hg pull http://www.example.com/lolipop/
After a pull, additional revisions are stored in your local repository, but your local “working copy” has not yet been updated to reflect the change sets. In these situations, use the
hg resolve, and finally
hg commit commands as described above to resolve any conflicts and commit all changes to the local repository.
If you work on one project and collaborate with two or more people who publish public Mercurial repositories, you can pull from multiple upstream repositories. Consider the following command:
hg pull http://www.example.org/lolipop/
Following every pull operation, remember to repeat the
resolve if necessary, and
commit operations to update your repository with the retrieved changes. When collaborating,
pull often to ensure that you are working with the latest possible versions of the versioned content.
Publish Content for Collaboration
When you’re ready to share the changes to your repository, you can use the
hg push command to send local changes to remote repositories assuming the administrators of the repository in question have granted you access to it. This command takes the following form:
hg push http://www.example.com/lolipop/
In this configuration, Mercurial and its workflows strongly resemble the centralized workflows that users of systems like CVS and Subversion may find familiar. For small scale applications, Mercurial includes a built in web server that binds to port
8000 and makes it possible for your collaborators to pull your changes into their instances of your repository. Change directories to your Mercurial repository and issue the following command:
Now navigate to
http://localhost:8000 in your web browser. Replace
localhost with the resolvable hostname or domain name for your machine or simply the IP address. You will be presented with a web based interface to your repository. Additionally, users will be able to
pull content from your repository using the URL you provide. When you’re done running the server, send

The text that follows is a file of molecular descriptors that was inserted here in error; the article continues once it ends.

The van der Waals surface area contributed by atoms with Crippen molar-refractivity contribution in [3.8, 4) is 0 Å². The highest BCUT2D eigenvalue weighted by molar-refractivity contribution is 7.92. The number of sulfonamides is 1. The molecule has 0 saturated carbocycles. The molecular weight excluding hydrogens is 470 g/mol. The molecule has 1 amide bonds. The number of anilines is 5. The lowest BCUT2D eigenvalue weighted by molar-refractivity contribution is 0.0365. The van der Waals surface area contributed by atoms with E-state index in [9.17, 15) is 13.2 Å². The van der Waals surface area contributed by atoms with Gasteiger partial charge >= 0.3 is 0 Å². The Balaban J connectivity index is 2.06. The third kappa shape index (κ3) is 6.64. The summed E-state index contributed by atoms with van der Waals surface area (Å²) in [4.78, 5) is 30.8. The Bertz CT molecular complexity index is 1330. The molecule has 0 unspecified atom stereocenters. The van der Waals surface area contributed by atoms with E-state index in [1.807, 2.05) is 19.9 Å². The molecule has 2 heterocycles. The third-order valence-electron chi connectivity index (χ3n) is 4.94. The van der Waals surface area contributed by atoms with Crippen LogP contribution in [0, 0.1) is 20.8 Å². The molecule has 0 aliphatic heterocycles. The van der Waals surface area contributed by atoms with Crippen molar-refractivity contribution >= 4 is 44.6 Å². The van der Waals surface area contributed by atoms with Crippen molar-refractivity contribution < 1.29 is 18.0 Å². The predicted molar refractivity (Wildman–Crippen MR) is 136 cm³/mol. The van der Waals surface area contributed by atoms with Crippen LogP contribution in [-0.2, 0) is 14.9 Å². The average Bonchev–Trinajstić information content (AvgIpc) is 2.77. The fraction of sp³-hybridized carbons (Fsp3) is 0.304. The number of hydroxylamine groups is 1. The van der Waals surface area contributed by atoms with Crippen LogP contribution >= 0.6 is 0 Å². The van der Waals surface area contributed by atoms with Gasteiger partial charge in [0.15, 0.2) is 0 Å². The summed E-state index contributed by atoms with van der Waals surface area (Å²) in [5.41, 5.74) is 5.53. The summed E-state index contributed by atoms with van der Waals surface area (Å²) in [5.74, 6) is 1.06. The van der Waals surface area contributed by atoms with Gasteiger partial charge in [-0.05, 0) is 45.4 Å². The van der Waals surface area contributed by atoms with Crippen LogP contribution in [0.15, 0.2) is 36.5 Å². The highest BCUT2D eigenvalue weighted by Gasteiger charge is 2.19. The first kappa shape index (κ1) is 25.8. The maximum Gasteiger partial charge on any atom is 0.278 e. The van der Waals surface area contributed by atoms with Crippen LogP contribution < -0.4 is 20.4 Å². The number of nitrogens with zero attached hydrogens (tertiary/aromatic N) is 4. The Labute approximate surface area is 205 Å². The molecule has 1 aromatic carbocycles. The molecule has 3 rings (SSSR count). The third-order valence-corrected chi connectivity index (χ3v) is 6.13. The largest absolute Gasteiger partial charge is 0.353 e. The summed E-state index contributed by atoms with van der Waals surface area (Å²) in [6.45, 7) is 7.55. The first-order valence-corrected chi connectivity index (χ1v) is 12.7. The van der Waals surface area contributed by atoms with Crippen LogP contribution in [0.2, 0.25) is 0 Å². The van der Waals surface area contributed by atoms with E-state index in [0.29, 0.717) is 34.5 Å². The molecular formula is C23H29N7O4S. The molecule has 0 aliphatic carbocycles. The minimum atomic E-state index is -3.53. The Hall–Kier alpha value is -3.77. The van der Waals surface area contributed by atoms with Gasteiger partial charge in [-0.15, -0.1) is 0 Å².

Control+c to kill the server.
Additionally, you can specify remote Mercurial repositories using SSH paths as in the following example:
hg clone ssh://email@example.com//srv/hg/lolipop
In this example, the user
username logs into the server located at
example.com and clones the Mercurial repository located at the path
/srv/hg/lolipop. By default,
ssh presumes that the specified path is in the users home directory. Use the double slash (e.g.
//) to specify absolute paths when the Mercurial repository is located outside of the users home directory. You may use the SSH protocol to push and pull content. To create a Mercurial repository that you can use to push changes to, issue the following commands:
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mkdir -p /srv/hg/ hg init lolipop cd /srv/hg/lolipop hg update null
hg update null command removes all files from the “working copy” of your Mercurial repository, and can be used on any Mercurial repository. This prevents user confusion between the files in the working copy and the state of the repository’s database, which is located in the
Create Patches with Mercurial
If you do not want to host your own repository or your collaboration workflow does not support pushing content to remote repositories, you can also use Mercurial to create “patch files” that you can send to your collaborators for them to apply to their repositories. Issue the following command to create a patch of the contents of your repository’s commit number
hg export 7 > patch7.diff
ducklignton-patch7.diff file to your collaborators who will, in turn, issue the following command within their repositories:
hg import patch7.diff
Email-based collaboration reduces some of the architectural complexity of maintaining shared infrastructure, or running ad hoc http servers, and allows individuals to collaborate in an easy and asynchronous way.
You may wish to consult the following resources for additional information on this topic. While these are provided in the hope that they will be useful, please note that we cannot vouch for the accuracy or timeliness of externally hosted materials.
This guide is published under a CC BY-ND 4.0 license.